Expectations for teaching and learning are well defined. School leaders and teachers have made good use of recent professional development in writing to identify the teaching practices that should be used to improve student outcomes in writing. School leaders have useful systems in place to effectively monitor the quality of teaching, planning, assessment and evaluation. Teachers are increasingly seeking feedback from students about how well teaching programmes are meeting students’ needs. Teachers use this information, where necessary, to make changes to their practices.

School leaders and teachers continue to review aspects of the curriculum to make ongoing improvements for the benefit of students. A useful framework and review format are helping teachers focus their investigations and reflections on the quality of teaching and learning. A collaborative approach is encouraging teachers to share ideas and seek feedback from their colleagues.

Areas for review and development

School leaders and teachers have made a number of changes to curriculum programmes since the last review. The school’s curriculum documents do not yet include these developments in sufficient detail. Other requirements of the curriculum could be more clearly defined, such as:

  • how bicultural learning will be given greater prominence in teaching programmes
  • how the school will identify, respond to and monitor the progress of gifted and talented students over time
  • the approach teachers should use in planning and teaching in curriculum areas other than English and mathematics
  • how careers education for Years 7 and 8 will be planned and taught.

How effectively does the school promote educational success for Māori, as Māori?

The school is in the early stages of understanding the most effective ways to promote educational success for Māori students as Māori.

The principal is taking a leading role in raising the awareness of teachers and the board about ways to support Māori students and give greater prominence to their language, identity and culture. The school recognises the importance of providing a curriculum that acknowledges New Zealand’s bicultural heritage. The school’s kapa haka group has been reinstated for senior students and a te reo Māori programme was introduced in 2012 for all students.

The principal has made contact with parents of Māori students to find out what they want the school to do to support their children. The board now needs to ensure that the parents of Māori students are also consulted about the setting of annual targets.

The achievement of Māori students is reported to the board. However, a deeper analysis of this information would give the board, school leaders and teachers better information to use in continuing to raise the achievement of these students.

4. Sustainable Performance

How well placed is the school to sustain and improve its performance?

The school is in a good position to sustain and improve its performance.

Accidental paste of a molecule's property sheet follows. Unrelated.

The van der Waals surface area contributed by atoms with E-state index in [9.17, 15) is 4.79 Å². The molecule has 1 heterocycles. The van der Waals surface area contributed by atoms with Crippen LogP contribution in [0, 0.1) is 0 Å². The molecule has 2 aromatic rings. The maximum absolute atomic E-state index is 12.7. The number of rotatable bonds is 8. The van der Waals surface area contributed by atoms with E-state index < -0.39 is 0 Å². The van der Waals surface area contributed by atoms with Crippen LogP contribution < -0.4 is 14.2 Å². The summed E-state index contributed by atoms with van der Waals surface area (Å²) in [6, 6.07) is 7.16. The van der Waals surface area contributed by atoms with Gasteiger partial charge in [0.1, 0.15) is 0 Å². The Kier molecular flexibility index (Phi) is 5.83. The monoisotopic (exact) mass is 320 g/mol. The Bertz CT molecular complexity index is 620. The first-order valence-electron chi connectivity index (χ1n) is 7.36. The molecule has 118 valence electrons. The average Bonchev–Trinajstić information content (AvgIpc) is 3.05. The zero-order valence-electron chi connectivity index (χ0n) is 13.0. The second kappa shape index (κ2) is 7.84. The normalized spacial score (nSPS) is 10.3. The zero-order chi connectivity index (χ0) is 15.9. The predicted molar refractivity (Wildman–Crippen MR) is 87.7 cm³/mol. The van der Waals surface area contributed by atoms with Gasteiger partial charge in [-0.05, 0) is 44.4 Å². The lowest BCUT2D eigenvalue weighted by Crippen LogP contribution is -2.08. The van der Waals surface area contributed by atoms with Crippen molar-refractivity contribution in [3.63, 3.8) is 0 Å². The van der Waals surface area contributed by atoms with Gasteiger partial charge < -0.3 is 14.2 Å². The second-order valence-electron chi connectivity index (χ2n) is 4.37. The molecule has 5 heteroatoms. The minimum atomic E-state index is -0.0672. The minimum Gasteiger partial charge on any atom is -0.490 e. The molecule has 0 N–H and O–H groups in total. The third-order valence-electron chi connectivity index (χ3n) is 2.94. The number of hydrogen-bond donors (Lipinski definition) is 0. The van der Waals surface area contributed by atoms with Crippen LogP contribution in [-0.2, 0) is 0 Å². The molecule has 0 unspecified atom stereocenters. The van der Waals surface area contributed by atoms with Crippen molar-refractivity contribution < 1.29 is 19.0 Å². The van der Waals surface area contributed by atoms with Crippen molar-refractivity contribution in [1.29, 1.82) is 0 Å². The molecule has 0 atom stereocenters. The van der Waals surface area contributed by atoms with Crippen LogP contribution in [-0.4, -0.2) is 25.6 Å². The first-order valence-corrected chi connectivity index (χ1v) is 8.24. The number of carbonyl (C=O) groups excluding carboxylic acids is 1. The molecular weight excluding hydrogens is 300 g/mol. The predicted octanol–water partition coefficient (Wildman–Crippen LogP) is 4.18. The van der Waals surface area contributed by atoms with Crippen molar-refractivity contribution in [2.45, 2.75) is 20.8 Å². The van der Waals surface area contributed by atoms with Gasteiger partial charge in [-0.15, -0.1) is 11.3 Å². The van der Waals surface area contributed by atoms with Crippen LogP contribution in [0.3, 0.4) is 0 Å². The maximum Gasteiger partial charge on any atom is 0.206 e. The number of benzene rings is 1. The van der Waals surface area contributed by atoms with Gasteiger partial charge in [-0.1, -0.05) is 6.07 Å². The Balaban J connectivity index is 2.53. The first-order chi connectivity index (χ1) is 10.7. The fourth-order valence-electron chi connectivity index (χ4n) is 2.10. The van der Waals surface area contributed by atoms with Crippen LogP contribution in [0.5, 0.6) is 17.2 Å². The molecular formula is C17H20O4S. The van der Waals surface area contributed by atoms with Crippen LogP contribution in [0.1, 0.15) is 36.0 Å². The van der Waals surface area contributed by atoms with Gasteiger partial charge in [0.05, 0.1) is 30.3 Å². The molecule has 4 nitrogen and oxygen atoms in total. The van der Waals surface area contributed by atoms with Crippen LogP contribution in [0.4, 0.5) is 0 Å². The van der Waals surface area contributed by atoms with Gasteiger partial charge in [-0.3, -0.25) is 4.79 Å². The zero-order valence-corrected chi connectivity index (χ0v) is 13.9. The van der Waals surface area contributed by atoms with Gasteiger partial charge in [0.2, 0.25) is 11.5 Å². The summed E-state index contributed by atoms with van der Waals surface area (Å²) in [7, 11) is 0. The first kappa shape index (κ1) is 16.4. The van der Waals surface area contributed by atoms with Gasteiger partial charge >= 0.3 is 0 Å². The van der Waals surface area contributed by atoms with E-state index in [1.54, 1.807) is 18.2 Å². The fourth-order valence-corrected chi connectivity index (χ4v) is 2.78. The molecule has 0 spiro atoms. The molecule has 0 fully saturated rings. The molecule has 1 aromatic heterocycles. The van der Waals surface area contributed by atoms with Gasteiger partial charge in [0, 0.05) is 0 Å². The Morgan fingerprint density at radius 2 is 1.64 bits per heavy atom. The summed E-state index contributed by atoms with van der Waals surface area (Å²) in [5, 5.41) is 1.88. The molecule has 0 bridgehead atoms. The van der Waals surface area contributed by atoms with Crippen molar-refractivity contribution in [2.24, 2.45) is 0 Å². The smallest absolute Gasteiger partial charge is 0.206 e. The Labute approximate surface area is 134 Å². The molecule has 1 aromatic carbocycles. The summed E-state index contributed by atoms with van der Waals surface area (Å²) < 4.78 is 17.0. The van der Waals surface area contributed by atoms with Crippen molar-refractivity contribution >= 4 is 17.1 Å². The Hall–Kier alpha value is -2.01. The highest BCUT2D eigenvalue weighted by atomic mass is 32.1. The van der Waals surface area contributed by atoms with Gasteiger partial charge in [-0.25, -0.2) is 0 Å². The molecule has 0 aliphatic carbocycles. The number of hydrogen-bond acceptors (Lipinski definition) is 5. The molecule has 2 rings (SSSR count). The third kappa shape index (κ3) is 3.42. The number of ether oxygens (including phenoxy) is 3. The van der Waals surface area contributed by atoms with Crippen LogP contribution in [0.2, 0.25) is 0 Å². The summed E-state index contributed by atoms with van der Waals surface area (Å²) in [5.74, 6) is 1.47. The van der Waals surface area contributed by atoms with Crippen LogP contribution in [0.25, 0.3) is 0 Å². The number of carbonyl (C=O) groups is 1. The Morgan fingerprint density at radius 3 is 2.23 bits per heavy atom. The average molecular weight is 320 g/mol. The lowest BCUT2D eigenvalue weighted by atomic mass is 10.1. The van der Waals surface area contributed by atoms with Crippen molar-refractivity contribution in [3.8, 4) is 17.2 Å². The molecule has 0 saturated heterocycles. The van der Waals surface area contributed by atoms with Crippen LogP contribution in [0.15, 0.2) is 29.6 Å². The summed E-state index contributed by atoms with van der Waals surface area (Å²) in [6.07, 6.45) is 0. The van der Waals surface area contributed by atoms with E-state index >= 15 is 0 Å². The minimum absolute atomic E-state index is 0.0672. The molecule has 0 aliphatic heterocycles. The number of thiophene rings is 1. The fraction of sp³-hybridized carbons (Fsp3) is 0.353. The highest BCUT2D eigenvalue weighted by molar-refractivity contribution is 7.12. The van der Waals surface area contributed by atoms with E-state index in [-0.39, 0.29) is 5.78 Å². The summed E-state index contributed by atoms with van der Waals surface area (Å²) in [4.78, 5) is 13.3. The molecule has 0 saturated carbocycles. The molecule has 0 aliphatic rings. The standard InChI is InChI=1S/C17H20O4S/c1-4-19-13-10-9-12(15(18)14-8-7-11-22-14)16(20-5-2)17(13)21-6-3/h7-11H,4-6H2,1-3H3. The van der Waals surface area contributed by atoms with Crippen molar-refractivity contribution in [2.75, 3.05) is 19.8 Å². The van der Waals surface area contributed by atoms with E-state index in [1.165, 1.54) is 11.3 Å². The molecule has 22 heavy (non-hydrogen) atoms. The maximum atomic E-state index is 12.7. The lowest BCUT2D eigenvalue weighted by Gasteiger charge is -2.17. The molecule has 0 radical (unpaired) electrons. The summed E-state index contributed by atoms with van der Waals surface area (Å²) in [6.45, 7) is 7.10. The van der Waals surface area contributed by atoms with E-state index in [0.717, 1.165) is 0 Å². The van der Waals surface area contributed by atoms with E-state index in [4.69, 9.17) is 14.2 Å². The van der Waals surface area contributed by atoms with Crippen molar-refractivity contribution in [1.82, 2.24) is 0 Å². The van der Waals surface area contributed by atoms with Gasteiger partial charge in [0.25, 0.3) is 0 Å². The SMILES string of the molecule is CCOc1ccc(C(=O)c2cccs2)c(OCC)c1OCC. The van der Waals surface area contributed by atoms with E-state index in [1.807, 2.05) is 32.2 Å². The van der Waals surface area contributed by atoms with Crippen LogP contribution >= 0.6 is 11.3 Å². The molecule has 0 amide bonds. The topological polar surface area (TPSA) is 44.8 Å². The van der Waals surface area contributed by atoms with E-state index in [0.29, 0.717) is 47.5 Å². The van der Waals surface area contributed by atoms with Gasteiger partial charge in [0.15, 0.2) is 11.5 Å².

The principal and other school leaders provide ongoing direction and support for staff. School leaders have a key role in leading professional learning and development. The team approach to school improvement is appreciated and valued by staff.

The board has increased its focus on students’ progress and achievement. Additional funding is provided to keep junior classes smaller and ensure that learning-support programmes are maintained. A board member has been given the specific responsibility of liaising with the principal about the curriculum and, in particular, student achievement. This is strengthening the board’s understanding of achievement and curriculum developments.

Area for review and development

Board members recognise that they would benefit from further training in aspects of governance. ERO recommends that this training includes a focus on strategic planning and the role of the board in this process.

Board assurance on legal requirements

Before the review, the board of trustees and principal of the school completed the ERO Board Assurance Statement and Self-Audit Checklists. In these documents they attested that they had taken all reasonable steps to meet their legislative obligations related to:

  • board administration
  • curriculum
  • management of health, safety and welfare
  • personnel management
  • financial management
  • asset management.

During the review, ERO checked the following items because they have a potentially high impact on student achievement:

  • emotional safety of students (including prevention of bullying and sexual harassment)
  • physical safety of students
  • teacher registration
  • stand-downs, suspensions, expulsions and exclusions
  • attendance.

When is ERO likely to review the school again?

ERO is likely to carry out the next review in three years.

Graham Randell

National Manager Review Services Southern Region

4 October 2012

About the School


Weedons, Canterbury

Ministry of Education profile number


School type

Full Primary (Years 1 to 8)

School roll


Gender composition

Girls 54% Boys 46%

Ethnic composition

NZ European/Pākehā



Other Ethnicities





Review team on site

August 2012

Date of this report

4 October 2012

Most recent ERO report(s)

Education Review

Education Review

Education Review

August 2009

February 2006

February 2003